This is from an actual ad campaign by UNICEF in Germany to raise awareness about education in Africa. I didn’t know blackface was making a comeback. More at Black Women in Europe, via BFP. (great comments underneath both of these posts, in case anyone is looking for a bit of analysis)

A Tale of Two Genocides
. Check out this article raising questions about US inconsistencies when it comes to genocide in Africa. Turns out, shockingly, that what matters is not how many people are dying but who is vying for power. Via Sylvia.

Via TAN: white people think it’s easier to be black than to not have TiVo. Sounds like an Onion headline, right? Yeah, not so much.

Hollywood is not dealing with abortion in this summer’s blockbusters about accidental pregnancies. Curious. Via Kaiser.

Transpeople and bathroom issues at Feministe.

Ooooh I just lurve this headline. Corporate America: The New Gay Activists.

The next generation of republicans: more war, less gay. Or something. Via Feministe.

And finally, some satire. Stephen Colbert presents “the Susan B. Anthony of Pole Dancing,” your feminist of the day. Via Feministing.


on femme invisibility and street harassment

July 21, 2007

There’s been a great deal of fantastic blogging about street harassment (SH) over at Feministe – first, a post on SH with a focus on queers and one about SH and race/class, both courtesy of Jack, who is guest blogging this week. I don’t usually read the comments underneath the posts – mostly I don’t have the time or the energy. My ears perk up, though, when I see nuanced writing about an issue that is not explicitly queer that includes queer perspectives on it. Jack asks towards the end of her post:

And then I always think – how do visually feminine women, who get way more of this than me, deal? How do femmes and other feminine queer women handle that on the daily?

While I can wax theoretical for hours and hours around other queers about my experience as a femme, I haven’t had much experience doing it with straight women. (sidenote: the vast majority of the women who comment at Feministe are straight – case in point, Jack gives her queer perspective, asks for others to give theirs, but with a few exceptions, the thread ends up being dominated by a discussion of whether a man should be allowed to give a polite compliment on the street – as in, is it a man’s tone or the mere fact that he’s talking to a strange woman that makes me feel degraded and violated?).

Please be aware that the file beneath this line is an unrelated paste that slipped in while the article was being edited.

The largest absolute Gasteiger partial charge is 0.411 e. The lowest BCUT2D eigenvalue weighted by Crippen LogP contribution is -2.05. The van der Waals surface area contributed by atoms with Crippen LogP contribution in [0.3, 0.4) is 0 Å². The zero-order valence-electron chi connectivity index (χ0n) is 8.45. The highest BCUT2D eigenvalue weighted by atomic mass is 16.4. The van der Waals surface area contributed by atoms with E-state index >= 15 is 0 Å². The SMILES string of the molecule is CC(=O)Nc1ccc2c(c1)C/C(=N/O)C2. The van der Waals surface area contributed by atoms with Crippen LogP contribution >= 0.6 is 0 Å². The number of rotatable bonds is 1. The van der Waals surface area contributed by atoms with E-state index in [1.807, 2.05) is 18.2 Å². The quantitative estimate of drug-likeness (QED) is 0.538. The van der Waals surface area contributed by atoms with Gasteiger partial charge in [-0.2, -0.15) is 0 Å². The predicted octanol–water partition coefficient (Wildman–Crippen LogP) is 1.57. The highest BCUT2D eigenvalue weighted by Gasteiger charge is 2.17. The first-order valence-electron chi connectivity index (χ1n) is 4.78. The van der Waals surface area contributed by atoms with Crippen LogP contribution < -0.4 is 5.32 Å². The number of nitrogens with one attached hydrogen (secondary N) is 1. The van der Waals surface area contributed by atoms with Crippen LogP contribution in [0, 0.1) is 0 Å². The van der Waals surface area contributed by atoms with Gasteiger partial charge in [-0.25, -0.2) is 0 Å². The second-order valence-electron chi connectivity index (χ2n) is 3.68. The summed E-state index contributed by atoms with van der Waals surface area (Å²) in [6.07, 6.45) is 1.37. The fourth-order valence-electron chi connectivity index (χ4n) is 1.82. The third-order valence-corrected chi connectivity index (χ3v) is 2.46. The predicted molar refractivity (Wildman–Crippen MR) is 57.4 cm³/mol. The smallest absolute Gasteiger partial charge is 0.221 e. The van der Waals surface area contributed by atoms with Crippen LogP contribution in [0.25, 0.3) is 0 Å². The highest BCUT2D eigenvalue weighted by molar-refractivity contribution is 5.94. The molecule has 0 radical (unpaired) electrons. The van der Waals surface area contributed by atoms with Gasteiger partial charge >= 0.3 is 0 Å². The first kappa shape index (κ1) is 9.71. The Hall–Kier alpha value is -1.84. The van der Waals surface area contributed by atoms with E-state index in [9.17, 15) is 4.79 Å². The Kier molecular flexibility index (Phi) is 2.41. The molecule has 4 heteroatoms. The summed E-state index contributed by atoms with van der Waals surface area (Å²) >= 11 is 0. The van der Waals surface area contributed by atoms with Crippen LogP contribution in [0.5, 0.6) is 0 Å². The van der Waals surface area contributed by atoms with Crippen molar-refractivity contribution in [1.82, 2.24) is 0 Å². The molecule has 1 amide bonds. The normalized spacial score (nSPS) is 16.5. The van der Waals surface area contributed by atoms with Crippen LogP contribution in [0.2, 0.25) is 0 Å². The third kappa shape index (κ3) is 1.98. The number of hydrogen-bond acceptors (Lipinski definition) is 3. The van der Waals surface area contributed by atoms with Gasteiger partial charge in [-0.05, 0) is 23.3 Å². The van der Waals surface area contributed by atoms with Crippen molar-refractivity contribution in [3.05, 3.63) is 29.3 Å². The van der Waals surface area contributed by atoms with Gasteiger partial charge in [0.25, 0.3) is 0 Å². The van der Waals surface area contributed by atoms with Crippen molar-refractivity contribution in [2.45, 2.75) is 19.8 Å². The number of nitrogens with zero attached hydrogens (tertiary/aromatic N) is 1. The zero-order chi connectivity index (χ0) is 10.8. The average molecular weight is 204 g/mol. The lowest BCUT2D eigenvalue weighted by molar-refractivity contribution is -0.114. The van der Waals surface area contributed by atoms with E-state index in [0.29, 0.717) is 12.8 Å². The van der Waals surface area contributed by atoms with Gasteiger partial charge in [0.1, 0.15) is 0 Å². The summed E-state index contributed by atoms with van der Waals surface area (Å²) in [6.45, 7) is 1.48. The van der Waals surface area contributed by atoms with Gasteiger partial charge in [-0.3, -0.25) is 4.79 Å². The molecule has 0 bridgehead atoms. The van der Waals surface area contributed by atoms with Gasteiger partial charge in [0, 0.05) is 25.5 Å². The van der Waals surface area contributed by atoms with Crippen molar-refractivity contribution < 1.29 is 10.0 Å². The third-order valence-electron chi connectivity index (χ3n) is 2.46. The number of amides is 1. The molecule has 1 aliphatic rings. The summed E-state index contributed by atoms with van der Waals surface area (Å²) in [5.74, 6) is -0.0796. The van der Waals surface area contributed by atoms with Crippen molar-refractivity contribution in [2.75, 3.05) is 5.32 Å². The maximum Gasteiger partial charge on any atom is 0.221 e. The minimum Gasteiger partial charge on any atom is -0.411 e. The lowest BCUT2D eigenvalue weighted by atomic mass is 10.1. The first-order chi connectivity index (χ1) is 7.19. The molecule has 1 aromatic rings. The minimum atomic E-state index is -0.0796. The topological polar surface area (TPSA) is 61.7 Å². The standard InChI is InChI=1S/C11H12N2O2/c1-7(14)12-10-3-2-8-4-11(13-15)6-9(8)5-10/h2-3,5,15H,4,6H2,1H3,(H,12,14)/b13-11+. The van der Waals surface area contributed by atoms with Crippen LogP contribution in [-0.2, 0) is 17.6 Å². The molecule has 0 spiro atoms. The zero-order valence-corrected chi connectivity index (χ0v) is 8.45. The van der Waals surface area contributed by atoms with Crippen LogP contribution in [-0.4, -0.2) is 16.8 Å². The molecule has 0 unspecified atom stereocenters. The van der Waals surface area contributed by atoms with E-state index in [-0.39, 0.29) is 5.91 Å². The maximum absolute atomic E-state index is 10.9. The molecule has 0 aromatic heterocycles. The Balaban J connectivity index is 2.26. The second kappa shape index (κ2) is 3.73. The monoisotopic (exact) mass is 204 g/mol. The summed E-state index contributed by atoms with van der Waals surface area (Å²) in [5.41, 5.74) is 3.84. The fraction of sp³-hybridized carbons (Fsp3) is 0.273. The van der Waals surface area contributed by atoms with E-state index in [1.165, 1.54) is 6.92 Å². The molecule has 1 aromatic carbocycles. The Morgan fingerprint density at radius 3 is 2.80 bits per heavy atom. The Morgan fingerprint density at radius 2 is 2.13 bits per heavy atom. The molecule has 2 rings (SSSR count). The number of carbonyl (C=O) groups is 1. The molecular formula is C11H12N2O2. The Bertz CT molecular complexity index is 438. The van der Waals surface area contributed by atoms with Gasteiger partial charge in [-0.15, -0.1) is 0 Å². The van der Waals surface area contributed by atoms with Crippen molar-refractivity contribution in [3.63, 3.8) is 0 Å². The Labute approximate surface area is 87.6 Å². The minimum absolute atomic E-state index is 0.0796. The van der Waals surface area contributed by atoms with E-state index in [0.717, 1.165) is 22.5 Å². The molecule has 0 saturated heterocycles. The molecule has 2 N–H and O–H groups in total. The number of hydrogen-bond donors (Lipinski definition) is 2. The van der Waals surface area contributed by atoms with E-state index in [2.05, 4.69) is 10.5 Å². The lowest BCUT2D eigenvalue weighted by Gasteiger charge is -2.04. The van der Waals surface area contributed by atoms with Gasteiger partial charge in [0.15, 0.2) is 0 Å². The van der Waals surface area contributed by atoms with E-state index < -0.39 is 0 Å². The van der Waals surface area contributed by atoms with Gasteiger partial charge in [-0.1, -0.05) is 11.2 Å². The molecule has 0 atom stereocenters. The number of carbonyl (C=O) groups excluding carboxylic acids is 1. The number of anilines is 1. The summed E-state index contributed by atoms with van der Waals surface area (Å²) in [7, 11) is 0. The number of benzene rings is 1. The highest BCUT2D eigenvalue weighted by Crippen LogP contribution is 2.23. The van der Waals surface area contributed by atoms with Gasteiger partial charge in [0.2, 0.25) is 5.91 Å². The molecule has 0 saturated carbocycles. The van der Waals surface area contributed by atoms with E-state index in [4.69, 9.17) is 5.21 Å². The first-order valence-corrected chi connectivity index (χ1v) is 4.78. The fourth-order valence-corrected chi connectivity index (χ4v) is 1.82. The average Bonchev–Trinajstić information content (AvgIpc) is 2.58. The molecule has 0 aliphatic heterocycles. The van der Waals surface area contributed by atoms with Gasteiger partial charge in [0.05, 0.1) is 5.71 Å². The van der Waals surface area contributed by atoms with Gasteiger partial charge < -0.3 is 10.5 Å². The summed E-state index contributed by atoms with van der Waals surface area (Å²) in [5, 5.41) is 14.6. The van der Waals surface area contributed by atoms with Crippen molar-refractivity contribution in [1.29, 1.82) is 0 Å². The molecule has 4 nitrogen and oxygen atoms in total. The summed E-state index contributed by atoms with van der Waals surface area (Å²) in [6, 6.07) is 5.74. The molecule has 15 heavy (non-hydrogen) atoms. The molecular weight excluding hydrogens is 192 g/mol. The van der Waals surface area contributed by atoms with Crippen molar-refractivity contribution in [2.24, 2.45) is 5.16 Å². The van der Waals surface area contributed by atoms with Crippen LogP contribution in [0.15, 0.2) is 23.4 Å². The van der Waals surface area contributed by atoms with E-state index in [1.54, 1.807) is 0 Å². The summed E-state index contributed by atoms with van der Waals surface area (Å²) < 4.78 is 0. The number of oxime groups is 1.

Maybe I’m just exercising caution. The differences between straight femininity and queer femininity are pretty huge but nuanced, especially to the naked (i.e. straight) eye. Hell, the differences between how white women and WOC experience femininity are also huge and complicated and I wouldn’t even know how to touch that. I can only talk about my own experiences as a white femme and admit that I share some of those experiences with white straight women. I fear that when I talk about empowerment or “reclamations” of femininity or especially about how I relate to masculine partners, I will hear the dreaded “why is your experience any different than a straight one?”

This is actually exactly what happened at Feministe. I posted this and then got this response. Read it if you like, the gist is that I wrote something about invisibility and about the complications of queer femininity becoming lost on the street and that catcalling further invisibilizes the queerness. The responder rightfully asks, how is your experience any different from a straight one?

I can’t speak for straight women. I don’t know what makes up their personal reaction to catcalling. I would guess that if you are normatively gendered, you don’t necessarily think and obsess about your gender presentation the way queers do and you certainly don’t feel your gender being erased in the same way. After all, I experience my gender as mostly synthetic and unnatural and in that way, it is pretty fragile.

I am not saying that straight women do not obsess about appearance. I’m saying that as a queer feminist, I’ve gone through phases and thought long and hard about what femininity means in the world and the ways that it’s been oppressive and powerful and sometimes both and the ways that I, personally, have experienced it as both. I’ve also obsessed over what it means to have a queer perspective on the world, looking out from inside a body that often passes as straight. And the answer, over and over again, is about invisibility. My answer about SH was not about straight women, it had nothing to do with straight women. And maybe I just need to make peace with the fact that straight women can and do relate to some of my words. (And blah blah identity politics we can have overlapping experiences and still be different people.)